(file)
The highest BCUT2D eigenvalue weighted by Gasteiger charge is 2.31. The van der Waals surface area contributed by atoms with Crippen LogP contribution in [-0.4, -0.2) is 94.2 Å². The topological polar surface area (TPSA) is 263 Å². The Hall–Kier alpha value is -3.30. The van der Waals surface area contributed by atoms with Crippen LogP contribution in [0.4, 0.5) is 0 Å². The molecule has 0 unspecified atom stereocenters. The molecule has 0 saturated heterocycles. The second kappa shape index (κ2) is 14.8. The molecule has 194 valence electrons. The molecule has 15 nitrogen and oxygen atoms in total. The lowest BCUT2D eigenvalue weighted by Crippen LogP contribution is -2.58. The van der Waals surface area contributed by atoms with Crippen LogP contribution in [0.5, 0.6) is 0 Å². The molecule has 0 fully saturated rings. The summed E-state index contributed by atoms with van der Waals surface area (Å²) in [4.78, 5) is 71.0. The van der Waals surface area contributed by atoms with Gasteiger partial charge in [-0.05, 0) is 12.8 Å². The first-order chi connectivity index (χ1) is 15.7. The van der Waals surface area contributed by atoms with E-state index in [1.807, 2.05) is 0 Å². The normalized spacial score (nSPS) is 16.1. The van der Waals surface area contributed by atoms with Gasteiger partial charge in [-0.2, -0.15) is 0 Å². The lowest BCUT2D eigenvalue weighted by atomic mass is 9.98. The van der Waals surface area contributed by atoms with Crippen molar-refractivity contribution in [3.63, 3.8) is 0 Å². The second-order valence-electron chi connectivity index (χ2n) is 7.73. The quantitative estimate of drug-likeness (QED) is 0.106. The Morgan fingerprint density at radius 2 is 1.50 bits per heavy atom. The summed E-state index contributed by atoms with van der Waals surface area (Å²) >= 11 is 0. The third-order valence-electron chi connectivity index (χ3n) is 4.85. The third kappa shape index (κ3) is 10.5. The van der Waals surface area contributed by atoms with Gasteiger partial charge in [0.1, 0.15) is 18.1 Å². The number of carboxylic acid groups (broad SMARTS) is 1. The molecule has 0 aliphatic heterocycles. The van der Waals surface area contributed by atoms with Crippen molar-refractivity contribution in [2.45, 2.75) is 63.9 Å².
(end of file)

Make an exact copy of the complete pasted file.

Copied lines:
The highest BCUT2D eigenvalue weighted by Gasteiger charge is 2.31. The van der Waals surface area contributed by atoms with Crippen LogP contribution in [-0.4, -0.2) is 94.2 Å². The topological polar surface area (TPSA) is 263 Å². The Hall–Kier alpha value is -3.30. The van der Waals surface area contributed by atoms with Crippen LogP contribution in [0.4, 0.5) is 0 Å². The molecule has 0 unspecified atom stereocenters. The molecule has 0 saturated heterocycles. The second kappa shape index (κ2) is 14.8. The molecule has 194 valence electrons. The molecule has 15 nitrogen and oxygen atoms in total. The lowest BCUT2D eigenvalue weighted by Crippen LogP contribution is -2.58. The van der Waals surface area contributed by atoms with Crippen LogP contribution in [0.5, 0.6) is 0 Å². The molecule has 0 fully saturated rings. The summed E-state index contributed by atoms with van der Waals surface area (Å²) in [4.78, 5) is 71.0. The van der Waals surface area contributed by atoms with Gasteiger partial charge in [-0.05, 0) is 12.8 Å². The first-order chi connectivity index (χ1) is 15.7. The van der Waals surface area contributed by atoms with E-state index in [1.807, 2.05) is 0 Å². The normalized spacial score (nSPS) is 16.1. The van der Waals surface area contributed by atoms with Gasteiger partial charge in [-0.2, -0.15) is 0 Å². The lowest BCUT2D eigenvalue weighted by atomic mass is 9.98. The van der Waals surface area contributed by atoms with Crippen molar-refractivity contribution in [3.63, 3.8) is 0 Å². The second-order valence-electron chi connectivity index (χ2n) is 7.73. The quantitative estimate of drug-likeness (QED) is 0.106. The Morgan fingerprint density at radius 2 is 1.50 bits per heavy atom. The summed E-state index contributed by atoms with van der Waals surface area (Å²) >= 11 is 0. The third-order valence-electron chi connectivity index (χ3n) is 4.85. The third kappa shape index (κ3) is 10.5. The van der Waals surface area contributed by atoms with Gasteiger partial charge in [0.1, 0.15) is 18.1 Å². The number of carboxylic acid groups (broad SMARTS) is 1. The molecule has 0 aliphatic heterocycles. The van der Waals surface area contributed by atoms with Crippen molar-refractivity contribution in [2.45, 2.75) is 63.9 Å².